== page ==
Plaster of paris and the best art group project ever!

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I thought this would be fun, but I didn't realize how fun. The kids seriously LOVED this project! It was easy yet engaging and it used all kinds of odds and ends (which I liked). First, I mixed up a batch of plaster of paris — left over from sandcasting at the beach — which I then poured into styrofoam plates — left over our styrofoam printing attempt. In the center of the art table were little bowls full of beads, buttons, pasta shapes, googly eyes, rocks, shells, and popsicle sticks.

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The kids each placed, arranged, poked, poured, drew with, and set the various items in the plaster while it was still wet. It was a bit like our sandcasting, although we set the objects on top of the plaster instead of under and there was a lot more overall involvement.

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They slip out of the styrofoam plates easily once dry. I'm not sure about the longevity of the pieces — one of Maia's cracked while drying although a couple of others in the studio did not. Maybe it has something to do with how I mixed that particular batch of plaster of paris (we went through a couple) or maybe it's just about how much "stuff" was added. Don't know. But as such an awesome process-oriented activity I'm not going to worry too much about how they hold up over time. It's still well worth doing.

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  1. says

    That does look like a blast. I gave you some love on my blog. Thank you for the Salty Watercolors idea. I framed my art and hung it in my bathroom. It looks amazing!!

  2. Jacki says

    Fun! I am wondering where your kids put all the art projects when they are done creating them…

  3. Amy says

    my daughter and I have had similar fun creating stepping stones with cement. Same kind of process and feel (shoving things and poking things into the cement). You can try the mold from the boxed sets from places like michaels, and I think Dick Blick sells them too. But a super cheapy version is an aluminum pie plate you can recycle when done. And they’re durable and fun in the garden. Though, I admit I kind if like the thought of super fragile plaster– and the way it really keeps the focus on process over results. Fun! Thanks for sharing, as always. ;)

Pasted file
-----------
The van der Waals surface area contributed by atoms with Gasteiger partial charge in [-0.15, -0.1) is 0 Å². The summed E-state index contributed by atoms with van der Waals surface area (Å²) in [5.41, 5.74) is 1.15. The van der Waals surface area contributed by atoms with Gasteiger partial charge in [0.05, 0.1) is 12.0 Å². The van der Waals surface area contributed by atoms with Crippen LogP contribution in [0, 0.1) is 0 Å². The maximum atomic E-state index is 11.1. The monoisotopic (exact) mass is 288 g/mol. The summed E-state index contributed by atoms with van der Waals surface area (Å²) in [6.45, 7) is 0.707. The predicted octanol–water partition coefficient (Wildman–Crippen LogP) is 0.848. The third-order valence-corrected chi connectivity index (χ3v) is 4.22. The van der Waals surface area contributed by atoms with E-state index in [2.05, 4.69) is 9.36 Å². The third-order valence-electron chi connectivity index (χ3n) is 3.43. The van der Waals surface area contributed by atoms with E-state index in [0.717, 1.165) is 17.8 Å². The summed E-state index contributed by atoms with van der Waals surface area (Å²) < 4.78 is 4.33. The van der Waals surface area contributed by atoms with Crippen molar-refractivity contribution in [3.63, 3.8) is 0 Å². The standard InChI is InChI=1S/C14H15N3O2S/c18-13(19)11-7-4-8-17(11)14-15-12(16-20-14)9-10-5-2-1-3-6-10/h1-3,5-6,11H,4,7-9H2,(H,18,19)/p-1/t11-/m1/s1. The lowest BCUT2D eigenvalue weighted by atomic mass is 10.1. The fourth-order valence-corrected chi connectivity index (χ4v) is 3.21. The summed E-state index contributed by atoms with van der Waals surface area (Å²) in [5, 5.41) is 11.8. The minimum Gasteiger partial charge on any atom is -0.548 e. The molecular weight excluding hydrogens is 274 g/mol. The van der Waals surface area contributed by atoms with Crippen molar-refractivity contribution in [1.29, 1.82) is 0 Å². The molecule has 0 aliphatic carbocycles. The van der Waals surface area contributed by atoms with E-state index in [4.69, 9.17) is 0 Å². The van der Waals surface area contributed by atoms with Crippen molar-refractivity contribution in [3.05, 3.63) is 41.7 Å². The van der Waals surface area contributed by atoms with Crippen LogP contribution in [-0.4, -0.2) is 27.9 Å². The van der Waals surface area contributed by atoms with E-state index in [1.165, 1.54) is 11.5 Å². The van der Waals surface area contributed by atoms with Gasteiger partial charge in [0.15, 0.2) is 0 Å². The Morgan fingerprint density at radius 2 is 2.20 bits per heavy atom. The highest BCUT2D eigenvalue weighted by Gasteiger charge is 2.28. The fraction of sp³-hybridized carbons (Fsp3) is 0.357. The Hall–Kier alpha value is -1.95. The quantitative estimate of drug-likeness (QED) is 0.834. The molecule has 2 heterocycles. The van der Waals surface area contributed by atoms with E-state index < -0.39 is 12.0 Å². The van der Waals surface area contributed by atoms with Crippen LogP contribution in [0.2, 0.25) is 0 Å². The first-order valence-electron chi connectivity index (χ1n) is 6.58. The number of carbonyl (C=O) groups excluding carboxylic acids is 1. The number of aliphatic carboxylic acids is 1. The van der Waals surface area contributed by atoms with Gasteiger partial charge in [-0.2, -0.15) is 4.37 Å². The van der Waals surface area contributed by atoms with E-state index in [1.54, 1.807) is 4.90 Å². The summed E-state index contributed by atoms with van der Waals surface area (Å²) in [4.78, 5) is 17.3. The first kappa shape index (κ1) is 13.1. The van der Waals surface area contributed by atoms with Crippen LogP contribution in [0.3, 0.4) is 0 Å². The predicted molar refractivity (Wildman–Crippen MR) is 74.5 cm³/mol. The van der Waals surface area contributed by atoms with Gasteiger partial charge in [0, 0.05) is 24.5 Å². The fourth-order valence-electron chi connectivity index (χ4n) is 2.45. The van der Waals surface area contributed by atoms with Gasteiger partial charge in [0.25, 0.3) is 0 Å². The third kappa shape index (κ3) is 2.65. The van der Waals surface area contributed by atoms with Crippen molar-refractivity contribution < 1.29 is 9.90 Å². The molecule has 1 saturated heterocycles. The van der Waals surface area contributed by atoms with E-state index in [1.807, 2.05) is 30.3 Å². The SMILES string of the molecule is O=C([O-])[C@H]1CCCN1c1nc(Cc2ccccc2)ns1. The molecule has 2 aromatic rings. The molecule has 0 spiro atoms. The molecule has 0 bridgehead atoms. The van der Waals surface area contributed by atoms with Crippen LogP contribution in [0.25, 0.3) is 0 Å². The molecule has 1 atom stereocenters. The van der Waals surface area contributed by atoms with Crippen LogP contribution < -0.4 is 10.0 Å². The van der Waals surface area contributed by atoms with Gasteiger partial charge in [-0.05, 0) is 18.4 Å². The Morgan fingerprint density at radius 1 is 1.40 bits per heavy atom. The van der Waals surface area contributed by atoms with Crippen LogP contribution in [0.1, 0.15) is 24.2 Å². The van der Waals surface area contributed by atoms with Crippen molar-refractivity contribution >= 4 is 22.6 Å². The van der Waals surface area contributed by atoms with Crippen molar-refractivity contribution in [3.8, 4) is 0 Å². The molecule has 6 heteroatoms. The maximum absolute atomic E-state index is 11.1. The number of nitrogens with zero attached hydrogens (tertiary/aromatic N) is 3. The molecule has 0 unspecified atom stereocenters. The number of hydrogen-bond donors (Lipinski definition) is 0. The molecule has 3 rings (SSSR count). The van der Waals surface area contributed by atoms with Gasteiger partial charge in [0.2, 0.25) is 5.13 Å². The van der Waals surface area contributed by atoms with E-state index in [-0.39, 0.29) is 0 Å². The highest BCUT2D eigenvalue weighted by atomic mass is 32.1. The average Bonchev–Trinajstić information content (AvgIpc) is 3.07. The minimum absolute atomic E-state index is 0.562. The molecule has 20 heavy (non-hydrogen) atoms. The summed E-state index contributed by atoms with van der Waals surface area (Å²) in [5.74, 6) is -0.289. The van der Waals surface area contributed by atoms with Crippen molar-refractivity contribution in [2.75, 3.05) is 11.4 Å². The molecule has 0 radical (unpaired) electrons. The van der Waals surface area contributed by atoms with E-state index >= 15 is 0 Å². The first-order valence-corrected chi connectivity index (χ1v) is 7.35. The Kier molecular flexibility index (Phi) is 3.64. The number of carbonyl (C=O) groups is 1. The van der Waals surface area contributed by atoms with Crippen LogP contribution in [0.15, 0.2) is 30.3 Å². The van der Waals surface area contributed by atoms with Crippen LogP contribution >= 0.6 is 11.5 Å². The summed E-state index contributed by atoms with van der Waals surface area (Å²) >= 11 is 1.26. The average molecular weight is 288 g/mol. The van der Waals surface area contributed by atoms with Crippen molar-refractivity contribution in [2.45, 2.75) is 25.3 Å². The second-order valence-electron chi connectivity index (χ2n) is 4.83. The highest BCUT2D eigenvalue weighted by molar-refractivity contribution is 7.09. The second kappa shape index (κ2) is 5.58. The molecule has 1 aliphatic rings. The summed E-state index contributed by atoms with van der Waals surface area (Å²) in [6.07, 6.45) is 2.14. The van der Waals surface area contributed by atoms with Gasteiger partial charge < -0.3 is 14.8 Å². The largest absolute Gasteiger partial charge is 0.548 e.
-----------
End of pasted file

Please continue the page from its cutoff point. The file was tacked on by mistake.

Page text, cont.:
4. says

    Jacki — the works on paper either get hung up, sent to family, or stored in these containers (http://artfulparent.wordpress.com/2008/02/25/organizing-and-storing-maias-art/). The 3-D pieces usually hang around for a while then get tossed. We’ve kept a few but generally just the ones that we like to have around in our household (sculpey prints, painted rocks, paper mache bowl, etc). I haven’t figured out a good storage system for the others. I’m thinking a photograph of some of the 3-D pieces might be sufficient for now.

  5. says

    love this project! we are collecting shells from our beach adventures for this! can’t wait to try it!
    ps….ideas for jacki on art storage…
    if it is some sort of “recycled” material art… it stays around for a while and then i take a picture and i we have an “art book” we put them in according to year… yr 1, yr 2 etc.
    If it is small 3d pieces… we make shadow boxes …keep some and give otehrs as presents.
    as for drawings… if they are 8 1/2 x 11… i take a notebook binder (like for school) and put clear acetate page protectors? and stick them in there again…according to yearr made…. i tend to keep way too much…. but its my love and i love seeing their art growth/development! :)

  6. says

    We did these after an autumn walk – acorns and leaves and sticks and gourds… they turned out to be brilliant!!! They didn’t last well but they looked beautiful for as long as I would want them lying around!!!

  7. Lena says

    I absolutely love this idea – the colors and textures are so pleasing to the eye. I’m wondering if using clear glue (from Discount School Supply, for example) would be an effective variation on the plaster of paris. I’m sure it would take several days to thoroughly dry – so not something to enjoy immediately. Also, the transparency of the dried glue might make a lovely effect – allowing the embedded parts of the objects to be visible.